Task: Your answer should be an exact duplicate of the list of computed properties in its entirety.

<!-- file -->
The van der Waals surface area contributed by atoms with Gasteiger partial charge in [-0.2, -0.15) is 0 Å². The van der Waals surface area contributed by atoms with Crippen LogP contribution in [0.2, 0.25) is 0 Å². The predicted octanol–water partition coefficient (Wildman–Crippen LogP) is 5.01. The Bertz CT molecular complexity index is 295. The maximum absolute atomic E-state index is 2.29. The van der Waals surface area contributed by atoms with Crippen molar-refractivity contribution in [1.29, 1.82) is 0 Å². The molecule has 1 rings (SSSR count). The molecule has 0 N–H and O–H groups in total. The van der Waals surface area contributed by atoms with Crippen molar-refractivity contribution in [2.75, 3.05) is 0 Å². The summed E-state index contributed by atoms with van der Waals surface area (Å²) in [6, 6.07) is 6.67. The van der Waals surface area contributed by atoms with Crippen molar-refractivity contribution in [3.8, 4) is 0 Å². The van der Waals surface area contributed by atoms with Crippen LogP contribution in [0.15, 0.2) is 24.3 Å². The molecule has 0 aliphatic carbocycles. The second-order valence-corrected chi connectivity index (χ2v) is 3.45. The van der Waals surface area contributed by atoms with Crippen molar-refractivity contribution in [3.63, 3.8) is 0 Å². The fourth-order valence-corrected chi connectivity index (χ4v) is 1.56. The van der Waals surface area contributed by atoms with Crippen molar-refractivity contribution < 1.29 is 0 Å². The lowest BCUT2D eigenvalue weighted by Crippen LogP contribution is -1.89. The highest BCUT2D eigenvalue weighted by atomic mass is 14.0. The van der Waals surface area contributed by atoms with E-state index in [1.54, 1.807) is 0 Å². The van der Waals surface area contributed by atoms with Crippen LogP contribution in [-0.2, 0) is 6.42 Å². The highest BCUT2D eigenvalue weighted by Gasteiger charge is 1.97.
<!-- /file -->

The van der Waals surface area contributed by atoms with Gasteiger partial charge in [-0.2, -0.15) is 0 Å². The van der Waals surface area contributed by atoms with Crippen LogP contribution in [0.2, 0.25) is 0 Å². The predicted octanol–water partition coefficient (Wildman–Crippen LogP) is 5.01. The Bertz CT molecular complexity index is 295. The maximum absolute atomic E-state index is 2.29. The van der Waals surface area contributed by atoms with Crippen molar-refractivity contribution in [1.29, 1.82) is 0 Å². The molecule has 1 rings (SSSR count). The molecule has 0 N–H and O–H groups in total. The van der Waals surface area contributed by atoms with Crippen molar-refractivity contribution in [2.75, 3.05) is 0 Å². The summed E-state index contributed by atoms with van der Waals surface area (Å²) in [6, 6.07) is 6.67. The van der Waals surface area contributed by atoms with Crippen molar-refractivity contribution in [3.8, 4) is 0 Å². The van der Waals surface area contributed by atoms with Crippen LogP contribution in [0.15, 0.2) is 24.3 Å². The molecule has 0 aliphatic carbocycles. The second-order valence-corrected chi connectivity index (χ2v) is 3.45. The van der Waals surface area contributed by atoms with Crippen molar-refractivity contribution in [3.63, 3.8) is 0 Å². The fourth-order valence-corrected chi connectivity index (χ4v) is 1.56. The van der Waals surface area contributed by atoms with Crippen molar-refractivity contribution < 1.29 is 0 Å². The lowest BCUT2D eigenvalue weighted by Crippen LogP contribution is -1.89. The highest BCUT2D eigenvalue weighted by atomic mass is 14.0. The van der Waals surface area contributed by atoms with E-state index in [1.54, 1.807) is 0 Å². The van der Waals surface area contributed by atoms with Crippen LogP contribution in [-0.2, 0) is 6.42 Å². The highest BCUT2D eigenvalue weighted by Gasteiger charge is 1.97.